“It’s a lot of development for a small area,” he said.
CityInterests started the Parkside development plans in 2006 and included a $3 million pedestrian bridge plan that would connect the Parkside development on the west side of the 295 to the Minnesota Avenue NE Metro rail station on the east side. But the DC Department of Transportation (DDOT) didn’t move on the project until recently.
Many residents remain isolated if they can’t drive to get out for work and groceries.
Access to the roads into the Pepco Benning Service Center that borders Benning Road just south of those communities could alleviate traffic woes. But CityInterests, DDOT and the community have not finalized any plans with the company for that access.
Novak said they want to address the dissatisfaction with the transportation, but it’s going to take cooperation and conversations among them, DDOT and the community.
“We did a study almost a decade ago and highlighted the challenges that exist in making that connection (to Pepco),” Novak said. “They’re not insurmountable, but do require multiparty cooperation.”
CityInterests brought revised plans to the Feb. 22 meeting that unbundled the parking from the rentals, which would require residents to pay for parking. It also included more diagrams on how Metro Rail would be made more accessible for tenants.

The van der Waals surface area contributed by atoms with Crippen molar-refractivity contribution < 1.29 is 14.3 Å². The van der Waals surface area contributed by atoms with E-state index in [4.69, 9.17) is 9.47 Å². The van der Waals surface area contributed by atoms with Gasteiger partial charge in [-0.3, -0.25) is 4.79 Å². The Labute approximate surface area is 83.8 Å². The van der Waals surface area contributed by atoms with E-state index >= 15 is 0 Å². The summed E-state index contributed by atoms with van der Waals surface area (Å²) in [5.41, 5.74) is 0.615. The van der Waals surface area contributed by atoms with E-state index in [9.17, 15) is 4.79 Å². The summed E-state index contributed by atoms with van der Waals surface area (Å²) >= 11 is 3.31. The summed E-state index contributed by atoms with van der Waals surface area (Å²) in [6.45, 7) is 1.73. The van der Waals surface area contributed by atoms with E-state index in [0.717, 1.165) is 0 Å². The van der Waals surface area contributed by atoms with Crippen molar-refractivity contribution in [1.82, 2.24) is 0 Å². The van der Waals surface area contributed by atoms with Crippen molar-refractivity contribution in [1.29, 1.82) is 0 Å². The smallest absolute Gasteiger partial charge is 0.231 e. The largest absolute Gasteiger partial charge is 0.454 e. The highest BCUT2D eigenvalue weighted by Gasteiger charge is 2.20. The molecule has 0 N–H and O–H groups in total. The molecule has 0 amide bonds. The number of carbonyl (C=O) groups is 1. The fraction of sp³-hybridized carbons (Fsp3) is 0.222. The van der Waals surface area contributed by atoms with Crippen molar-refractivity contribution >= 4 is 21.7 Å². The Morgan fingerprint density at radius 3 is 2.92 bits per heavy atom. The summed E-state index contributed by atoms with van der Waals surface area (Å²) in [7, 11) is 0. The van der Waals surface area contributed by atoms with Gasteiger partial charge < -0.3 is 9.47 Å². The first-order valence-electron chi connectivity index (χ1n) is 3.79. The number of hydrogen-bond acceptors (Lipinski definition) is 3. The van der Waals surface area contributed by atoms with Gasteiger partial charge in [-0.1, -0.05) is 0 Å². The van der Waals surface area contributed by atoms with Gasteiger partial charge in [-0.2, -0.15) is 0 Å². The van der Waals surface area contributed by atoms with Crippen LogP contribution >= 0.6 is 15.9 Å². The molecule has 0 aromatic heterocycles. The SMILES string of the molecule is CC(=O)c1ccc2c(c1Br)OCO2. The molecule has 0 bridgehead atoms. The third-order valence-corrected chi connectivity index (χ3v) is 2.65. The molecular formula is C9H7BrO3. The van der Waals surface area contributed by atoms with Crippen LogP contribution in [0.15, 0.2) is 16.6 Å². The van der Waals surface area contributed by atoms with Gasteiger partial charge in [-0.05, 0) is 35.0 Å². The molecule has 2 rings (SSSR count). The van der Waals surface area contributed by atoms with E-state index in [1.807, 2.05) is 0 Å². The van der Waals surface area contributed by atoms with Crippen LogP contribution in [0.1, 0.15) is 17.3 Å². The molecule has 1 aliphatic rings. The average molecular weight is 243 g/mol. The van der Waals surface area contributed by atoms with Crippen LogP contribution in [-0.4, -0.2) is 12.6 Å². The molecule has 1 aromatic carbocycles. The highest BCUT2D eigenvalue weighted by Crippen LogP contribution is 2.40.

But the plans still need more research, Lini said. The community asked the developers to factor in car shares, bicycle shares and Metro bus stops to the parking plan.
“What really came out of the discussion with the community on this was that the impacts on street parking need to be explored more thoroughly…” Lini said. “It’s clear more work needs to be done to satisfy their concerns.”
Ward 7 residents continue to face a dearth of options when it comes to retail and grocery stores within walking or close commute distances. Gray has argued with the CityInterests developers at ANC meetings about their plans for roughly 17,000 square feet of divided retail and no concrete ideas on if it will get a grocer.